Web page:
Placental Heat Shock Protein 70 Overexpression Confers Resistance Against Oxidative Stress in Preeclampsia


Abstract: Aims: Preeclampsia is a hypertensive disorder of human pregnancy and a leading cause of premature delivery and fetal growth retardation. The purpose of this study was to evaluate the expression of heat shock protein 70 (HSP70), both constitutive (HSC70) and induced (HSP70) forms, along with oxidative stress status in the placental tissues of normotensive (control group) and preeclamptic pregnancies. Materials and Methods: Placental samples were collected after delivery from normotensive pregnancies and preeclamptic patients (n = 20, each). Lipid peroxidation product malondialdehyde (MDA) and nitrite and nitrate levels, along with antioxidants such as superoxide dismutase (SOD) and glutathione peroxidase (GPx) and glutathione were estimated in the placental homogenate to evaluate the oxidative stress. Results: Placental tissue MDA levels and concentrations of nitrite and nitrate were significantly higher in the preeclamptic group (P < 0.001) than the control group. Placental SOD and GPx activities and the reduced glutathione (GSH)/oxidized glutathione (GSSG) ratio were significantly lowered in the preeclamptic (P < 0.001) group than the control group. Both placental HSC70 and HSP70 were in significantly higher concentrations in the preeclamptic (7.25 ± 0.76, 27.67 ± 2.32 ng/mg protein; P < 0.001) than the control (5.23 ± 0.64, 17.47 ± 1.22 ng/mg protein) group, respectively. Conclusions: The above data provide the first evidence that high levels of HSP70 are associated in the placenta of pre-eclamptic women. This enhanced expression is probably to exhibit its multiple protective effects on the cell’s response to stress.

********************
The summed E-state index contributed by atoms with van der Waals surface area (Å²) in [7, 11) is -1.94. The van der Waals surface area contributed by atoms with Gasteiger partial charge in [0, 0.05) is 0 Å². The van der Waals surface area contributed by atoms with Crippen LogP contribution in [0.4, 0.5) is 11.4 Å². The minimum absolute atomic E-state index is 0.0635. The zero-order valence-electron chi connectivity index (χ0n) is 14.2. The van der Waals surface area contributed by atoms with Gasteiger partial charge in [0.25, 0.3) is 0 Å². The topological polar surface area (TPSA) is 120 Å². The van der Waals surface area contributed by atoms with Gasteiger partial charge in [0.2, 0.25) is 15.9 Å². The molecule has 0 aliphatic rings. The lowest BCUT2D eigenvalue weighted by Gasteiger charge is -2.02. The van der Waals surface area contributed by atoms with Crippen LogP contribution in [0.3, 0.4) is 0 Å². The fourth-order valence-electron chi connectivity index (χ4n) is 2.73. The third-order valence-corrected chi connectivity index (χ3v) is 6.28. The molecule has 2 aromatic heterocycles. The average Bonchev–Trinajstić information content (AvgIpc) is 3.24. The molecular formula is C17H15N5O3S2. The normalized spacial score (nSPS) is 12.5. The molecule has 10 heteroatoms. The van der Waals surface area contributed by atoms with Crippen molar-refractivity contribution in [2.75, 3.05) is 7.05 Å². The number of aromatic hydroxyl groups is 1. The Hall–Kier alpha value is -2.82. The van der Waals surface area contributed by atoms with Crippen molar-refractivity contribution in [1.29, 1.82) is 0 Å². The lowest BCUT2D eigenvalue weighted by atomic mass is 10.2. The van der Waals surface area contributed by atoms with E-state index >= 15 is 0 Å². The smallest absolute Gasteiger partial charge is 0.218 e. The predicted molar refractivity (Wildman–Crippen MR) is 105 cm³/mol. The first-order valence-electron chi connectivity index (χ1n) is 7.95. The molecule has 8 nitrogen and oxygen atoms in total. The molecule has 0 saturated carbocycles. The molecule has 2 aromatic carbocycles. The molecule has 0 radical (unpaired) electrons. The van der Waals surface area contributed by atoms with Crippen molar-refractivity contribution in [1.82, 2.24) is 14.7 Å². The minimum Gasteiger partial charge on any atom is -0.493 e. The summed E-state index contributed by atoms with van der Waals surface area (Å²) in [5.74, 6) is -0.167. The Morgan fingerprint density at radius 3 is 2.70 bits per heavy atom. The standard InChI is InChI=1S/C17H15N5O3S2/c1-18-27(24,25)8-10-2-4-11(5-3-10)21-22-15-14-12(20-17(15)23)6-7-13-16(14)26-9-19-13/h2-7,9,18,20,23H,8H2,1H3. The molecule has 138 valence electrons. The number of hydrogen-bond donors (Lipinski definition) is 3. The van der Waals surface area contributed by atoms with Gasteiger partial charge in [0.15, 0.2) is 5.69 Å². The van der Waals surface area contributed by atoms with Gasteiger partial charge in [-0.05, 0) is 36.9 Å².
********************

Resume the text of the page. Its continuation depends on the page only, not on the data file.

Keywords: Preeclampsia, peroxynitrite, superoxide dismutase, placenta, HSP70, oxidative stress, antioxidants

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